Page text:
When it comes to paying for a divorce, you have many options for what will work best for you and your budget.

This article will give you information about what a divorce typically costs, how to save money in your divorce, your various outside-the-box options to pay for divorce, such as flat fee divorce options, online divorce, and do-it-yourself divorce, and limited scope legal services including working with a certified legal document preparer.

DIVORCE FEES: YOU HAVE OPTIONS

Modern law-divorce-expensesHOW MUCH DOES IT COST TO GET DIVORCED?

Many people want to know what a divorce typically costs. It depends. The average cost, nationwide, is roughly $20,000—for EACH spouse. However, I know of people who spend less than $500 to get divorced and others who spend more than $100,000!

The biggest factor in how much a divorce costs, and how much you will spend to get divorced, is whether or not you will do it yourself, use a paralegal/document preparer, or have an attorney or lawyer represent you in your divorce. We will discuss each option below. Regardless of which representation option you choose, there are things you can do to save money in your divorce. Proper planning and preparation will help you save money during your divorce.


HOW TO SAVE MONEY IN YOUR DIVORCE

Follow this step-by-step plan and rack up the savings.

  1. Determine your objectives.Think about the issues that must be resolved in your case, including custody issues, property issues, debts, alimony, and any other issues that will need to be worked out. Consider the range of outcomes you can live with for each issue below and think about your best case, worst case, and the happy medium you can live with.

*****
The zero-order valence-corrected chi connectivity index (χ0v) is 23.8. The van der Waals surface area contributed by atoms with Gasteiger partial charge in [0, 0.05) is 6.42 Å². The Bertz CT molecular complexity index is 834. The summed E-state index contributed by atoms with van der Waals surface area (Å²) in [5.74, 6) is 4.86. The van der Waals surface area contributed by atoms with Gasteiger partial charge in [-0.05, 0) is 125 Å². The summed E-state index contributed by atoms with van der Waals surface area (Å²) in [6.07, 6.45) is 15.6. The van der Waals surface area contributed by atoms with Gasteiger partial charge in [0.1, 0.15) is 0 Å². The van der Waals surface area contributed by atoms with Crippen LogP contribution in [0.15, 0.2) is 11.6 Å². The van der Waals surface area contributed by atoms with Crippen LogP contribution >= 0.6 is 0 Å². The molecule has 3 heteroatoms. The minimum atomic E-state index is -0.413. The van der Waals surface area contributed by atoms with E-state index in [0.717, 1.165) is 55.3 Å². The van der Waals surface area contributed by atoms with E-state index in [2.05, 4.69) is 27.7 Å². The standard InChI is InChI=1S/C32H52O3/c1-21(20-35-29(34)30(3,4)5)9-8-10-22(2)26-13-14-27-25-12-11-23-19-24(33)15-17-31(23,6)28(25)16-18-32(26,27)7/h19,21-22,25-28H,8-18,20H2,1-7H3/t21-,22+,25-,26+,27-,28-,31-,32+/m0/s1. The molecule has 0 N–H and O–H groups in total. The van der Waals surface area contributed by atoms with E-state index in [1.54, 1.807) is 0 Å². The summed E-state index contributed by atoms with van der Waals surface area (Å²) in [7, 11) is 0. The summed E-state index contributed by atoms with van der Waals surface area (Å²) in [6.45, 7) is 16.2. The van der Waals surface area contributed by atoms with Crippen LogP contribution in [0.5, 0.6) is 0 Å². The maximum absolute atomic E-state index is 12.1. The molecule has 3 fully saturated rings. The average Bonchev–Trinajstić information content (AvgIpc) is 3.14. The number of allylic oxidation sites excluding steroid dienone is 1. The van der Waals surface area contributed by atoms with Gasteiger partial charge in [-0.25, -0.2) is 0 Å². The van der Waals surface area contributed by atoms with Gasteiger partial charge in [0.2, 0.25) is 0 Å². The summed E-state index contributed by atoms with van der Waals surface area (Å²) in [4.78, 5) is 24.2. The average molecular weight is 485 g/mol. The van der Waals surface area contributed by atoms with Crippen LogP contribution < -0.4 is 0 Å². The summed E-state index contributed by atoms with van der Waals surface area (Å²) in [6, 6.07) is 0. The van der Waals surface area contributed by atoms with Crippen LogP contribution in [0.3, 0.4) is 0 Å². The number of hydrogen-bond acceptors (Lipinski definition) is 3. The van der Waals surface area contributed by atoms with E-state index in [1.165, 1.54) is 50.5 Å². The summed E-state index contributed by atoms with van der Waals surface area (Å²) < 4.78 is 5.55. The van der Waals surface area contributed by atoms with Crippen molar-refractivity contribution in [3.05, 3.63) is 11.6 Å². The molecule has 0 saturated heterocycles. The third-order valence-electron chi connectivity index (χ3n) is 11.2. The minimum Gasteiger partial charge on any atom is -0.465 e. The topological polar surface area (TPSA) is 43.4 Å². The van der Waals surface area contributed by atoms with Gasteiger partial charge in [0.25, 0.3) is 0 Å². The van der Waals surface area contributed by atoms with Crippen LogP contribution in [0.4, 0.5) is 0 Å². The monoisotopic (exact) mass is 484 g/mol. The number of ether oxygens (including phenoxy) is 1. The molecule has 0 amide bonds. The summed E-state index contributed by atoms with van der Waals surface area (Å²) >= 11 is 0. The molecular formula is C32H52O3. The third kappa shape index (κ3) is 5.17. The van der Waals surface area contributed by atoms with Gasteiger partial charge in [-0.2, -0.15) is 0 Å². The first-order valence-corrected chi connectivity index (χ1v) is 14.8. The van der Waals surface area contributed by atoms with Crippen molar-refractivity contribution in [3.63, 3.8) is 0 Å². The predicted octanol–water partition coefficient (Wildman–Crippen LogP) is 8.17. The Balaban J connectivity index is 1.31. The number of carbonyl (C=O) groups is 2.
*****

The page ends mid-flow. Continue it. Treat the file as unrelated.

Possible issues in your divorce include:

  • Property and debt division
    • Family businesses
    • Student loans
    • Mortgages
    • Credit card debt
    • Separate or premarital assets or debts
    • Inheritances
    • Insurance settlements
    • Property
  • Legal decision making
    • Domestic violence
    • Addiction issues
    • Mental health issues
    • Differences in religion
    • Differences in schooling preferences
    • Differences in medical treatment opinions
  • Parenting time
    • Consider work schedules
    • Consider how far apart you live
    • Consider where the children go to school
    • How old are the children?
    • What are their preferences?
  • Child support
    • You need to know all income
    • Child care costs
    • Non-joint children
    • Medical costs
    • Spousal maintenance paid and received
    • Parenting time schedule
  • Spousal maintenance/alimony
    • Does one party rely on the other?
    • What will your budget be?
    • Where will you live?
    • Consult the statute to find out if you or the other party will likely qualify
  1. Gather your resources. Once you have a practical idea of the issues you will be addressing, you can begin gathering your resources. Gathering your resources refers to both financial and emotional resources.

Consider how much you are willing to spend to achieve your objectives. Do a cost-benefit analysis associated with your best case and worst case scenarios regarding the issues we have outlined above. For instance, if you have hundreds of thousands of dollars at stake, you should be prepared to defend your position and make whatever short-term arrangements you need to in order to protect your future.